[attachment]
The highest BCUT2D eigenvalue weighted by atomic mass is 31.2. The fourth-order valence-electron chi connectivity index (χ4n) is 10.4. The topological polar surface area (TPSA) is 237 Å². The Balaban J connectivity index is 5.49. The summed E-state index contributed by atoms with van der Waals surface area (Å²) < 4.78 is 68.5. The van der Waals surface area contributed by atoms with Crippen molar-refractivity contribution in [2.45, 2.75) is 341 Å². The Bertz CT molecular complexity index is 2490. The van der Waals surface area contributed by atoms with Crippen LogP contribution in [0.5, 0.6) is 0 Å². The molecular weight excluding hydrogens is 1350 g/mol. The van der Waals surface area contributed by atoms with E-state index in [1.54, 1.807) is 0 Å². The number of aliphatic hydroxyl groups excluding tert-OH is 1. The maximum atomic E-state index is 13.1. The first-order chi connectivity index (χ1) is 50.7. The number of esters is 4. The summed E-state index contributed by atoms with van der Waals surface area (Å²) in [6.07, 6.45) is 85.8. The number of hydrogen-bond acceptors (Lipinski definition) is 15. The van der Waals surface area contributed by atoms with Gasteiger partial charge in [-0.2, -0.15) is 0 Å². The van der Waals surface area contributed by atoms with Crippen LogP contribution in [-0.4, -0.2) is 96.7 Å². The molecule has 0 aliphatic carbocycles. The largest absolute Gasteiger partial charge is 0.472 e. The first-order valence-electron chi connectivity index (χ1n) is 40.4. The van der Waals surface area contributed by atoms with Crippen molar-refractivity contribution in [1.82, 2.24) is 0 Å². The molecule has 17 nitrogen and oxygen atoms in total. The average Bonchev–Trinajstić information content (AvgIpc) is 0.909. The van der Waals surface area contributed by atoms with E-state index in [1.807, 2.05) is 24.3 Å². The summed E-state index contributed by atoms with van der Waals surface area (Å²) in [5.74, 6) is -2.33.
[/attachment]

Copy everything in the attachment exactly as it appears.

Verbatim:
The highest BCUT2D eigenvalue weighted by atomic mass is 31.2. The fourth-order valence-electron chi connectivity index (χ4n) is 10.4. The topological polar surface area (TPSA) is 237 Å². The Balaban J connectivity index is 5.49. The summed E-state index contributed by atoms with van der Waals surface area (Å²) < 4.78 is 68.5. The van der Waals surface area contributed by atoms with Crippen molar-refractivity contribution in [2.45, 2.75) is 341 Å². The Bertz CT molecular complexity index is 2490. The van der Waals surface area contributed by atoms with Crippen LogP contribution in [0.5, 0.6) is 0 Å². The molecular weight excluding hydrogens is 1350 g/mol. The van der Waals surface area contributed by atoms with E-state index in [1.54, 1.807) is 0 Å². The number of aliphatic hydroxyl groups excluding tert-OH is 1. The maximum atomic E-state index is 13.1. The first-order chi connectivity index (χ1) is 50.7. The number of esters is 4. The summed E-state index contributed by atoms with van der Waals surface area (Å²) in [6.07, 6.45) is 85.8. The number of hydrogen-bond acceptors (Lipinski definition) is 15. The van der Waals surface area contributed by atoms with Gasteiger partial charge in [-0.2, -0.15) is 0 Å². The van der Waals surface area contributed by atoms with Crippen LogP contribution in [-0.4, -0.2) is 96.7 Å². The molecule has 0 aliphatic carbocycles. The largest absolute Gasteiger partial charge is 0.472 e. The first-order valence-electron chi connectivity index (χ1n) is 40.4. The van der Waals surface area contributed by atoms with Crippen molar-refractivity contribution in [1.82, 2.24) is 0 Å². The molecule has 17 nitrogen and oxygen atoms in total. The average Bonchev–Trinajstić information content (AvgIpc) is 0.909. The van der Waals surface area contributed by atoms with E-state index in [1.807, 2.05) is 24.3 Å². The summed E-state index contributed by atoms with van der Waals surface area (Å²) in [5.74, 6) is -2.33.